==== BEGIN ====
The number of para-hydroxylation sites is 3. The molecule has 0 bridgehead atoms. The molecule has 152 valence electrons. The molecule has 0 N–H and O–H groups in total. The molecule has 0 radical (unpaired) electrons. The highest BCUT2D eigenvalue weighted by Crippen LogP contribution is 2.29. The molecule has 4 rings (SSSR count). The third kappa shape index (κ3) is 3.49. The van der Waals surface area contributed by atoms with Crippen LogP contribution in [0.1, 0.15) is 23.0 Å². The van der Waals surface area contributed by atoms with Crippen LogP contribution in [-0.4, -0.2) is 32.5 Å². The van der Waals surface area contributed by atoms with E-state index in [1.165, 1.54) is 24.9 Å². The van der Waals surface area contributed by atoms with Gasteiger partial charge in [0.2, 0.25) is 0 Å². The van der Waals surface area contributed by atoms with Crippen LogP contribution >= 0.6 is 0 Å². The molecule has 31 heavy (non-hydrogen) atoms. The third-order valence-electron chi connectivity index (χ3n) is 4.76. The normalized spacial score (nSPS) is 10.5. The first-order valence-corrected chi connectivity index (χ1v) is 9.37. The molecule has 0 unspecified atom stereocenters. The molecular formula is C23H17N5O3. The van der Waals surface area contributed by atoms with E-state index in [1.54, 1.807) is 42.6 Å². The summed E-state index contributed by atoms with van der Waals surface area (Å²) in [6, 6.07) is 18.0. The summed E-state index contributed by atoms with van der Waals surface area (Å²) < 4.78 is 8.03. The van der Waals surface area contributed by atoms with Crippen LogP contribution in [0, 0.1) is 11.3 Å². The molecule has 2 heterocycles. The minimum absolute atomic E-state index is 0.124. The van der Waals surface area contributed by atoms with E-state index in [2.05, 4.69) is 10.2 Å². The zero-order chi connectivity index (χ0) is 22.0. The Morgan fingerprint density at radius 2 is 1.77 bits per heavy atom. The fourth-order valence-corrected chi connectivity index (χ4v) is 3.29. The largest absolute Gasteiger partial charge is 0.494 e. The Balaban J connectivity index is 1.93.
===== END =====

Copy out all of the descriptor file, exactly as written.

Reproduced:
The number of para-hydroxylation sites is 3. The molecule has 0 bridgehead atoms. The molecule has 152 valence electrons. The molecule has 0 N–H and O–H groups in total. The molecule has 0 radical (unpaired) electrons. The highest BCUT2D eigenvalue weighted by Crippen LogP contribution is 2.29. The molecule has 4 rings (SSSR count). The third kappa shape index (κ3) is 3.49. The van der Waals surface area contributed by atoms with Crippen LogP contribution in [0.1, 0.15) is 23.0 Å². The van der Waals surface area contributed by atoms with Crippen LogP contribution in [-0.4, -0.2) is 32.5 Å². The van der Waals surface area contributed by atoms with E-state index in [1.165, 1.54) is 24.9 Å². The van der Waals surface area contributed by atoms with Gasteiger partial charge in [0.2, 0.25) is 0 Å². The van der Waals surface area contributed by atoms with Crippen LogP contribution >= 0.6 is 0 Å². The molecule has 31 heavy (non-hydrogen) atoms. The third-order valence-electron chi connectivity index (χ3n) is 4.76. The normalized spacial score (nSPS) is 10.5. The first-order valence-corrected chi connectivity index (χ1v) is 9.37. The molecule has 0 unspecified atom stereocenters. The molecular formula is C23H17N5O3. The van der Waals surface area contributed by atoms with E-state index in [1.54, 1.807) is 42.6 Å². The summed E-state index contributed by atoms with van der Waals surface area (Å²) in [6, 6.07) is 18.0. The summed E-state index contributed by atoms with van der Waals surface area (Å²) < 4.78 is 8.03. The van der Waals surface area contributed by atoms with Crippen LogP contribution in [0, 0.1) is 11.3 Å². The molecule has 2 heterocycles. The minimum absolute atomic E-state index is 0.124. The van der Waals surface area contributed by atoms with E-state index in [2.05, 4.69) is 10.2 Å². The zero-order chi connectivity index (χ0) is 22.0. The Morgan fingerprint density at radius 2 is 1.77 bits per heavy atom. The fourth-order valence-corrected chi connectivity index (χ4v) is 3.29. The largest absolute Gasteiger partial charge is 0.494 e. The Balaban J connectivity index is 1.93.